Are coaching and therapy not the same?

 How to make sure that you find the right structure for you!


​ In this blog...

  • What is it that you are looking for?
  • The difference of coaching and therapy
  • How to find your style of ....

Although it can be very difficult to truly define the difference between coaching and therapy as each coach or therapist that you will work with will have their own style, In this post will will look at some of the main factor that separate the practices. Though this should only be used as a guideline as a highly skills practitioner will very often intertwine both styles as and when you need them.  

What is it you are looking for?

Looking in? Or growing out?
To determine if coaching or therapy is better for you it is first important to ask yourself... what are you trying to achieve on your journey!
Firstly are you wanting to understand your past or to let go of past challenges such as guilt, trauma or shame based beliefs that may be painful?
Or are you feeling quite balanced in your energy and looking to learn more skills to expand your life into new areas such as a career, health or connections?

This is a vitally important area to cover before looking to hire a coach or therapist as if you are not clear in your own mind what it is you want you may appear to give mixed messages about your outcome. A skilled practitioner can help define what you really need as opposed to what you think you need (if you are not sure) but you can often save yourself time by reflecting on this upfront!

The difference of coaching and therapy

Again as mentioned this can be a hard area to define given that many practitioner can use style which can incorporate both, but as an outline here is a definition...

Coaching
A coach (life coach, business coach, relationships coach etc...) will often be aiming at helping you create a goal or aim and then helping you move forward towards achieving those goals or aims. It is not the coaches role to 'tell' a client' what to do, but to ask strategic questions and offer strategies that can help their client move forwards.

Very often 'coaching' is predominantly about 'how can I get to my goal' rather than reflecting on 'what is holding me back'. Although this can be a highly valuable skills to adopt in certain situation and if the inner mind is at peace, just using this one style can sometimes lead to challenges down the road if. Sometimes achieving external goals and aims (a top level career, finance relationships etc..) can actually become a co-dependence and hold the person back in the long term 

Therapy
As many people are never taught about how to understand the world when young, challenges can turn life upside down leaving suppressed or raw and painful memories that  bury themselves deep within a persons mind. These memories can then project themselves out into the persons world creating coping strategies and anxieties which distort reality as they know it.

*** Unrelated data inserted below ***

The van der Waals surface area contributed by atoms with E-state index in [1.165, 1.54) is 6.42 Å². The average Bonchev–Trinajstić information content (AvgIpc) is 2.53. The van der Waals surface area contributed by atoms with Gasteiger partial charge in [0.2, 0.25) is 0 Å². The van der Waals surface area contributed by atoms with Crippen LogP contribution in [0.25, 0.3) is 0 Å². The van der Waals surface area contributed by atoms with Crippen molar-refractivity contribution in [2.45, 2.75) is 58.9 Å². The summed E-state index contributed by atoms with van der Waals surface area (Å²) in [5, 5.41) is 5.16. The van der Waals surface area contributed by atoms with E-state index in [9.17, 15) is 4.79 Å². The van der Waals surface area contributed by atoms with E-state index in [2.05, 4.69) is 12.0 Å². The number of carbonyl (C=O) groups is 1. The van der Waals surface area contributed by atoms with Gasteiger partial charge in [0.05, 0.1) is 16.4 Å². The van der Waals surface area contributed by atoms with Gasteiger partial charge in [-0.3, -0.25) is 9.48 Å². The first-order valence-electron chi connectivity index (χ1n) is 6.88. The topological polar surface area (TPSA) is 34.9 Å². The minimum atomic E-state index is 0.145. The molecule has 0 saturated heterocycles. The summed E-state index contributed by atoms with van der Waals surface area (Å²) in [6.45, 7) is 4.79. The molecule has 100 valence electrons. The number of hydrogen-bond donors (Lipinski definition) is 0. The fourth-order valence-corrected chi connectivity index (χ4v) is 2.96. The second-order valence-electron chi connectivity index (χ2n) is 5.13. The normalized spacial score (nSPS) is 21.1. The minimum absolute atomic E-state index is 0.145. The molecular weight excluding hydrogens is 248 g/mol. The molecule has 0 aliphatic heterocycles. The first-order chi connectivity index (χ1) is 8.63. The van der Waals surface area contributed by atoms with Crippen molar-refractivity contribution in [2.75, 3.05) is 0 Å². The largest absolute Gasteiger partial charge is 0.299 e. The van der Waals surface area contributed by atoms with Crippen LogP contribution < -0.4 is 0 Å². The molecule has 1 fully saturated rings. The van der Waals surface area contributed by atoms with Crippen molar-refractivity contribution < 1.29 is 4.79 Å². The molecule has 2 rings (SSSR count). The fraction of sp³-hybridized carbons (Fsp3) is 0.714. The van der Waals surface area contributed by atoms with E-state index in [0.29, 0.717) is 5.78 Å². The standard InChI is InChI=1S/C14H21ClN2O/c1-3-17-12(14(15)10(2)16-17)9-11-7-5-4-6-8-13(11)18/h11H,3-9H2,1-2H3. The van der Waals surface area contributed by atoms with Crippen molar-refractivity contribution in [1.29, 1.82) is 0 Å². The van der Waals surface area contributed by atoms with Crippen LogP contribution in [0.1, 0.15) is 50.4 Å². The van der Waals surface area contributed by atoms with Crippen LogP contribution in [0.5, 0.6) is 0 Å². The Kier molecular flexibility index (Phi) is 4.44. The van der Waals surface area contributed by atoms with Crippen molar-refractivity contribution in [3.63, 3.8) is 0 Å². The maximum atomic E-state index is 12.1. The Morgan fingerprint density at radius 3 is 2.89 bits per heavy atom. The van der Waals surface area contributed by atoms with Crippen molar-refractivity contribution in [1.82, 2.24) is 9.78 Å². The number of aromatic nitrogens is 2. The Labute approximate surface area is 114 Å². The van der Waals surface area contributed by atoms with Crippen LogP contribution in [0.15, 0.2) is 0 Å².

Whereas coaching is predominantly about taking action to move forwards and achieve, therapy as a general is very often about self reflection and understanding what maybe held deep within the mind. This can sometimes be a sensitive area and can require high level skill from the therapists side to know which question to ask and when and also when to speak and when to be silent and give their client space. Therapy is more angled towards letting things unfold rather than pushing hard, as in therapy, pushing hard can often do more harm than good.

The pros and cons...

As mentioned earlier, a skilled practitioner can often merge both coaching and therapy providing they have the required knowledge and skills! Please note that a practitioners 'qualifications' are not always a true reflection of their skills. 
The practitioners skill and ability to be able to define a clients needs is not always something that can be learned in class but often comes from working with many types of people and getting to know subtle ques. 
This is why it is essential to do your research first as although ideally the practitioner would be able to guide you, it is important to have a base understanding of your own needs too.   

Personally I have always felt that a mixture of both is an ideal mix. For example if a person was to only go go go and look to achieve everything although this could be a great thing and bring many fulfilling experiences, who is to say that they are not trying to cover something up and keeping themselves busy so they do not look within at something painful. 
However on the other hand, therapy and self reflection can be a truly essential step to inner peace, letting go of trauma, finding your true self so you can discover what it is you really want as opposed to what you think you want to cover something up. Though going through therapy also requires awareness...sometimes people have been known to use endless therapy for many years and don't seem to get anywhere. Sometimes by asking too many questions... we forget to live!

​Conclusion

As you can see, the lines between coaching and therapy can be blurred. Just sticking to one style can sometimes hold you back as each style has an aim, but to get maximum results a balance is needed. If a person were to just achieve and never reflect they lose sight of themselves...though if a person were to just self reflect but never go out there and experience life...they lose sight of the external world.
My advice is to mix and match, try new style rather than just sticking to one, but also if one style is needed more than another at a particular time, then go with that. See coaching and therapy as tools in a toolkit. The more tools you have the more options you can create.